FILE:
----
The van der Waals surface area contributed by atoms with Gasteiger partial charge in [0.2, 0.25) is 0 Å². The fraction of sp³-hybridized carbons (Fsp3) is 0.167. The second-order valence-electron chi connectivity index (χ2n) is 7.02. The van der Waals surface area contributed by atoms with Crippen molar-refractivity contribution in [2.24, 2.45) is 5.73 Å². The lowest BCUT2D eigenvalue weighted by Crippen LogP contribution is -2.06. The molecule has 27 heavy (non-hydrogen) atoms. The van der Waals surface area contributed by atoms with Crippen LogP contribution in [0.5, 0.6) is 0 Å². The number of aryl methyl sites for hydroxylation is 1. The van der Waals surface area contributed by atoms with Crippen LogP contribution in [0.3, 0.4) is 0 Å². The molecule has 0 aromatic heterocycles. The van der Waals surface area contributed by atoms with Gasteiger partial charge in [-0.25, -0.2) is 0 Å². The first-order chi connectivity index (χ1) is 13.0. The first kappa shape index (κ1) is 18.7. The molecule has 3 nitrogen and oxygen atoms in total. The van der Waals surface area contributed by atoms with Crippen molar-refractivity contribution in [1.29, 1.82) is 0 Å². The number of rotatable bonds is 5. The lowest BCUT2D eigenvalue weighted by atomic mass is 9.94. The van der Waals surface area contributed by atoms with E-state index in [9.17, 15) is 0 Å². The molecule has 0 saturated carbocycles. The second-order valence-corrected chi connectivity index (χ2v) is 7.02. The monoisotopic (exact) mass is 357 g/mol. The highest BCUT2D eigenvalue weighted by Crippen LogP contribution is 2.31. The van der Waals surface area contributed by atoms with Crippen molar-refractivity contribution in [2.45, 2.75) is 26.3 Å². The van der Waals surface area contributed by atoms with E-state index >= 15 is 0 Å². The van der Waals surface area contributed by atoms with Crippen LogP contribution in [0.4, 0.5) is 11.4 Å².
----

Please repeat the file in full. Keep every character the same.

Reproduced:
The van der Waals surface area contributed by atoms with Gasteiger partial charge in [0.2, 0.25) is 0 Å². The fraction of sp³-hybridized carbons (Fsp3) is 0.167. The second-order valence-electron chi connectivity index (χ2n) is 7.02. The van der Waals surface area contributed by atoms with Crippen molar-refractivity contribution in [2.24, 2.45) is 5.73 Å². The lowest BCUT2D eigenvalue weighted by Crippen LogP contribution is -2.06. The molecule has 27 heavy (non-hydrogen) atoms. The van der Waals surface area contributed by atoms with Crippen LogP contribution in [0.5, 0.6) is 0 Å². The number of aryl methyl sites for hydroxylation is 1. The van der Waals surface area contributed by atoms with Crippen LogP contribution in [0.3, 0.4) is 0 Å². The molecule has 0 aromatic heterocycles. The van der Waals surface area contributed by atoms with Gasteiger partial charge in [-0.25, -0.2) is 0 Å². The first-order chi connectivity index (χ1) is 13.0. The first kappa shape index (κ1) is 18.7. The molecule has 3 nitrogen and oxygen atoms in total. The van der Waals surface area contributed by atoms with Crippen molar-refractivity contribution in [1.29, 1.82) is 0 Å². The number of rotatable bonds is 5. The lowest BCUT2D eigenvalue weighted by atomic mass is 9.94. The van der Waals surface area contributed by atoms with E-state index in [9.17, 15) is 0 Å². The molecule has 0 saturated carbocycles. The second-order valence-corrected chi connectivity index (χ2v) is 7.02. The monoisotopic (exact) mass is 357 g/mol. The highest BCUT2D eigenvalue weighted by Crippen LogP contribution is 2.31. The van der Waals surface area contributed by atoms with Crippen molar-refractivity contribution in [2.45, 2.75) is 26.3 Å². The van der Waals surface area contributed by atoms with E-state index >= 15 is 0 Å². The van der Waals surface area contributed by atoms with Crippen LogP contribution in [0.4, 0.5) is 11.4 Å².